For years I have been intrigued by how and why it is so difficult for me to learn how to communicate using the Thai language (as any reader of my blog has heard me say many times over the past 11 years). In fact, my lack of success is part of the reason I started working on a Ph.D. in Applied Linguistics. The complexity of language is fascinating to me, and diving into some of the linguistic theories about how languages actually work has been a lot of fun over the past two years. (But my Thai is still not very good!)
As part of my studies and interests in this field, I am always on the lookout for good blogs about language. One of my very favorites was written by Scott Thornbury called An A-Z of ELT (English Language Teaching). Every Sunday, Scott would post a very thought-provoking essay about some Applied Linguistics topic, such as Autonomy, Krashen, Post-Modern Methods, or many others.
Unfortunately, Scott decided to end the A-Z blog last month, but in its place is an even more interesting blog, at least for me personally. Scott has lived in Spain for 30 years, but claims that his Spanish skills have not improved in a very long time. So in his new blog, he will be looking at “de-fossilizing” his Spanish language learning, from an academic perspective. As he says,
I am going to do this using a number of means, including formal instruction, vocabulary memorization, extensive reading and (if I can find it) informal interaction. At the same time, I plan to inform the process by occasional reference to the literature on second language acquisition (SLA), including such issues as motivation, age effects, aptitude, exposure, fluency, error correction, and identity formation.
Since I have recently restarted my own de-fossilization (if you want to call it that) by focusing on vocabulary memorization of Thai words for now, I am very interested to hear what Scott has to say on his own language learning journey. If you are interested in language learning at all, I also recommend that you follow along at The (de-) fossilization diaries.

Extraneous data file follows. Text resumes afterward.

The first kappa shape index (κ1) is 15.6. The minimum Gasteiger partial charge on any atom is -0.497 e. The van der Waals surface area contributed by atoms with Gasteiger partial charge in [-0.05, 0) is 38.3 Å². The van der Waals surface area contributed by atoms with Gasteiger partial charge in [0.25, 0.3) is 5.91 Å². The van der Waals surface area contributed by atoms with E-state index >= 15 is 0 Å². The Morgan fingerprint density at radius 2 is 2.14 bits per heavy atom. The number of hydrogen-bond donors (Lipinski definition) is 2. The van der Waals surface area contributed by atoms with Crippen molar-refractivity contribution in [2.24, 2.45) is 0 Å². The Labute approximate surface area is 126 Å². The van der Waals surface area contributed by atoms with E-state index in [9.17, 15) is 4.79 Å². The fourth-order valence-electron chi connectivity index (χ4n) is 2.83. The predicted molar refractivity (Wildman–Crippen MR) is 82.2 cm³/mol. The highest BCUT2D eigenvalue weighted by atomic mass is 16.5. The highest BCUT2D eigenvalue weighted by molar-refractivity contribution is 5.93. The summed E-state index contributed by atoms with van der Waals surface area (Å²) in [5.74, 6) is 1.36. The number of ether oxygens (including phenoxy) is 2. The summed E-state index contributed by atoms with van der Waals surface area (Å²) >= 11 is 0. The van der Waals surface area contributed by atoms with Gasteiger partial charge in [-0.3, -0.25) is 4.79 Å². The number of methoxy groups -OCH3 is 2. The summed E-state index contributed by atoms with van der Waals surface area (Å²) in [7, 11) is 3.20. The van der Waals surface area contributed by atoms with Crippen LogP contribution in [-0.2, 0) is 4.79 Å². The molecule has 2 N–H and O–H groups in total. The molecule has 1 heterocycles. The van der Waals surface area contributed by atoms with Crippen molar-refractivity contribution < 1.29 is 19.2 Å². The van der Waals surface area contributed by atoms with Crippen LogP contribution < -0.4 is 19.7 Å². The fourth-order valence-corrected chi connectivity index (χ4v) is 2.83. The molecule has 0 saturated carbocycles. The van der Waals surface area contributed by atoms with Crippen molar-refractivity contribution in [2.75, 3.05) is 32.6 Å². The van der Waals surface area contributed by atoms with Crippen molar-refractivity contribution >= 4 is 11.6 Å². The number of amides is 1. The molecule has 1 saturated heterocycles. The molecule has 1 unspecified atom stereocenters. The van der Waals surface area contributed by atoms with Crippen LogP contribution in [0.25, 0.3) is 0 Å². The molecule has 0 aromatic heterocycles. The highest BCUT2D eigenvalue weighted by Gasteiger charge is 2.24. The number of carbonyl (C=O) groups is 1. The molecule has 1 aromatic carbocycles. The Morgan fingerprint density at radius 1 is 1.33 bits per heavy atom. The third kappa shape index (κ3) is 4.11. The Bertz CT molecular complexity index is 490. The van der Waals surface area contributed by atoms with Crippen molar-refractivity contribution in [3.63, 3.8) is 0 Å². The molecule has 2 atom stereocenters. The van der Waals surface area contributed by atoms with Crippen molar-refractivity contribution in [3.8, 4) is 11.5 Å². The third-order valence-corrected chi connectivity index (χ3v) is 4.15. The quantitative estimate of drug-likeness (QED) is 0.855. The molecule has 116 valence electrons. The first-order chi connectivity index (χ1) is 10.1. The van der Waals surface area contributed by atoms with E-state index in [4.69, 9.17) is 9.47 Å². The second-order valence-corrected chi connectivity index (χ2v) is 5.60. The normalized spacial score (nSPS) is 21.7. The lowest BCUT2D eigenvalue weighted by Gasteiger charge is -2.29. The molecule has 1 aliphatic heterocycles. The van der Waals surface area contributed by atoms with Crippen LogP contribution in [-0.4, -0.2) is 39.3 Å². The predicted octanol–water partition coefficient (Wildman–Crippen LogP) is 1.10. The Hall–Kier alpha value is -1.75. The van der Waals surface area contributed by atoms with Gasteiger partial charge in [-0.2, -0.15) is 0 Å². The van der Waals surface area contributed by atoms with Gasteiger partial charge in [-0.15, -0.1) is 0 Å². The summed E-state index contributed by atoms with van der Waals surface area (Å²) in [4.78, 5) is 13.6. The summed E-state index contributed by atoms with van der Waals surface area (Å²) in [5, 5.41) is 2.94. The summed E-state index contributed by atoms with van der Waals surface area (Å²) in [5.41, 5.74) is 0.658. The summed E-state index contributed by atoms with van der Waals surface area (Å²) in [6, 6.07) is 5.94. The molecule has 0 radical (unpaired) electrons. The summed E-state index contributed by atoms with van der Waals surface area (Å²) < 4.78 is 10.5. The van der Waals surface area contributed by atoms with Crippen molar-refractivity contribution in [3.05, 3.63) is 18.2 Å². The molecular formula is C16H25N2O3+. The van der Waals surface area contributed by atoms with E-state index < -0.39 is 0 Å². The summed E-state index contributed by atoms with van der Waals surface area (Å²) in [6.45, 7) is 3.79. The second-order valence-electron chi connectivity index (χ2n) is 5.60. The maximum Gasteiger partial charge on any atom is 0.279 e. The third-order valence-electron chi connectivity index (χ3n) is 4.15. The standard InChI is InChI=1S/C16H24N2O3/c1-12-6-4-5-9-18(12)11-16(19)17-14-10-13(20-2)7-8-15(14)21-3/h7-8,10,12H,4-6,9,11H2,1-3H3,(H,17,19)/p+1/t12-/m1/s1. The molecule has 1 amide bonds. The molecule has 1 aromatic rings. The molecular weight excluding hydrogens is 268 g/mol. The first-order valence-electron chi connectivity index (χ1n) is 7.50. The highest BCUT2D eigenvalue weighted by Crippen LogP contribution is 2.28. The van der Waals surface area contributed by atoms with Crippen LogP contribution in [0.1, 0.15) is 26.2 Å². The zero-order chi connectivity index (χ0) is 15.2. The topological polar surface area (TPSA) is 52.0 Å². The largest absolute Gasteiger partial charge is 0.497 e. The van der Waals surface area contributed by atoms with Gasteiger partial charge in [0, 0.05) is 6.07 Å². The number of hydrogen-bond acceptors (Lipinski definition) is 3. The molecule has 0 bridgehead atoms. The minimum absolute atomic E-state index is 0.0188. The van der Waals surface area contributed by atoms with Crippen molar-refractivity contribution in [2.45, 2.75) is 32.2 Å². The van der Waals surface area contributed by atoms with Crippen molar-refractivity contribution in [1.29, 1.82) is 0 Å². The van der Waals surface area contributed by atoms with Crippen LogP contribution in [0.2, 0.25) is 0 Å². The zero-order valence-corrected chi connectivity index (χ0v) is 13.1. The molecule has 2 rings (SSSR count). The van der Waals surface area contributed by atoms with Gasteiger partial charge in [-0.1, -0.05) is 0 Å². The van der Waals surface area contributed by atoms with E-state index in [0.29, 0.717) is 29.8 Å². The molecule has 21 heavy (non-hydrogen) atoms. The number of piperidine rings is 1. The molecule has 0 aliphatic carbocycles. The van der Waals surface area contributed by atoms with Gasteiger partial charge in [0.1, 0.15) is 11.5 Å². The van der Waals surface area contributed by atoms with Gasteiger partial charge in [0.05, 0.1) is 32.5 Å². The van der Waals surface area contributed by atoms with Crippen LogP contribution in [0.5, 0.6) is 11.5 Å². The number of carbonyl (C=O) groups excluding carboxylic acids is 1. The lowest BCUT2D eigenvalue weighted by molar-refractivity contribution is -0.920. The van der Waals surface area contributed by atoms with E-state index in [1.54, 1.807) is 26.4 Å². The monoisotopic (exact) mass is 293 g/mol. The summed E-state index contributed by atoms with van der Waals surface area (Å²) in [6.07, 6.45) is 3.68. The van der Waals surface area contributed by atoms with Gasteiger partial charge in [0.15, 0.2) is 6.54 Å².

My personal perspective on this is that ‘necessity is the mother of invention’, ie, you don’t learn because you don’t need to.
Many years ago I met a young man who had spent a year studying at one of the Thai boxing camps in Isaan. He was the only farang in the place and had spent 12 months sleeping, working and eating with young Thai men. Needless to say, his Facility in the spoken language far surpassed mine. I had studied the language, at that time for a full year at university, taking instruction from a native speaker, while he had no formal instruction at all.
Now, many years later, the only time I make any effort with the language is when I visit the country!
I don’t know anything about you but suspect that you simply have no need to communicate in Thai past a certain level of complexity and so your subconscious decides for you that you’re energies are better deployed elsewhere!
I could be win wrong, or right. Whatever, Thai is a fascinating language. It’s compactness and efficiency are a marvel to me, as a native English speaker. I also have to admit to wondering how in some situations Thai people get by with such an ambiguous system.
Thanks for the thoughtful reply. Apologies for the late response to you!
Yes, you are absolutely right that I don’t NEED to learn Thai to survive here, and so far, my energies are better spent elsewhere, or so it seems. At this point, learning Thai is more of an intellectual challenge for me than a life-saving one. But there are definitely times when I am with Thais who don’t really speak English well (like dinner with my Thai partner’s family, for example) where I wish I could contribute to the conversation. So I keep plodding along, pulling out my vocabulary flashcards every now and then and slowly (very slowly) improving.